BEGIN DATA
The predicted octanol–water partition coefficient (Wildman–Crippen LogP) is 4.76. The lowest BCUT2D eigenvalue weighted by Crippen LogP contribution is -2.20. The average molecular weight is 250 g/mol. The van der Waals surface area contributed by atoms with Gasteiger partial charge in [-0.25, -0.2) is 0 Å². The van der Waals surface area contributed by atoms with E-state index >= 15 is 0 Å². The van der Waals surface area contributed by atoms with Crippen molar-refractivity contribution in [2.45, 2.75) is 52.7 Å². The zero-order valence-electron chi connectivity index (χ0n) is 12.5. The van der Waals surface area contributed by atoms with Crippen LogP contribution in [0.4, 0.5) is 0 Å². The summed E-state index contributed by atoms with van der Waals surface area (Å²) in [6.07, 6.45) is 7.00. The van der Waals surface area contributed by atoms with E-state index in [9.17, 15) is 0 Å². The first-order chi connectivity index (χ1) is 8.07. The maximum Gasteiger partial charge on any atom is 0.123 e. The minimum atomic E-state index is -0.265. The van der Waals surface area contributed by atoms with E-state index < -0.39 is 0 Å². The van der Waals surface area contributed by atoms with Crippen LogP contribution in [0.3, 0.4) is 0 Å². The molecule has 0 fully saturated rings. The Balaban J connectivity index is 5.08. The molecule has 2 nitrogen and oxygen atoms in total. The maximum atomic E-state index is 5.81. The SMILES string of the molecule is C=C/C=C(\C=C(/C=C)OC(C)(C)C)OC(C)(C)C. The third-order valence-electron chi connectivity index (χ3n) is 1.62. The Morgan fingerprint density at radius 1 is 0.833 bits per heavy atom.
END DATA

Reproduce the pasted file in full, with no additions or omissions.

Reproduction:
The predicted octanol–water partition coefficient (Wildman–Crippen LogP) is 4.76. The lowest BCUT2D eigenvalue weighted by Crippen LogP contribution is -2.20. The average molecular weight is 250 g/mol. The van der Waals surface area contributed by atoms with Gasteiger partial charge in [-0.25, -0.2) is 0 Å². The van der Waals surface area contributed by atoms with E-state index >= 15 is 0 Å². The van der Waals surface area contributed by atoms with Crippen molar-refractivity contribution in [2.45, 2.75) is 52.7 Å². The zero-order valence-electron chi connectivity index (χ0n) is 12.5. The van der Waals surface area contributed by atoms with Crippen LogP contribution in [0.4, 0.5) is 0 Å². The summed E-state index contributed by atoms with van der Waals surface area (Å²) in [6.07, 6.45) is 7.00. The van der Waals surface area contributed by atoms with E-state index in [9.17, 15) is 0 Å². The first-order chi connectivity index (χ1) is 8.07. The maximum Gasteiger partial charge on any atom is 0.123 e. The minimum atomic E-state index is -0.265. The van der Waals surface area contributed by atoms with E-state index < -0.39 is 0 Å². The van der Waals surface area contributed by atoms with Crippen LogP contribution in [0.3, 0.4) is 0 Å². The molecule has 0 fully saturated rings. The Balaban J connectivity index is 5.08. The molecule has 2 nitrogen and oxygen atoms in total. The maximum atomic E-state index is 5.81. The SMILES string of the molecule is C=C/C=C(\C=C(/C=C)OC(C)(C)C)OC(C)(C)C. The third-order valence-electron chi connectivity index (χ3n) is 1.62. The Morgan fingerprint density at radius 1 is 0.833 bits per heavy atom.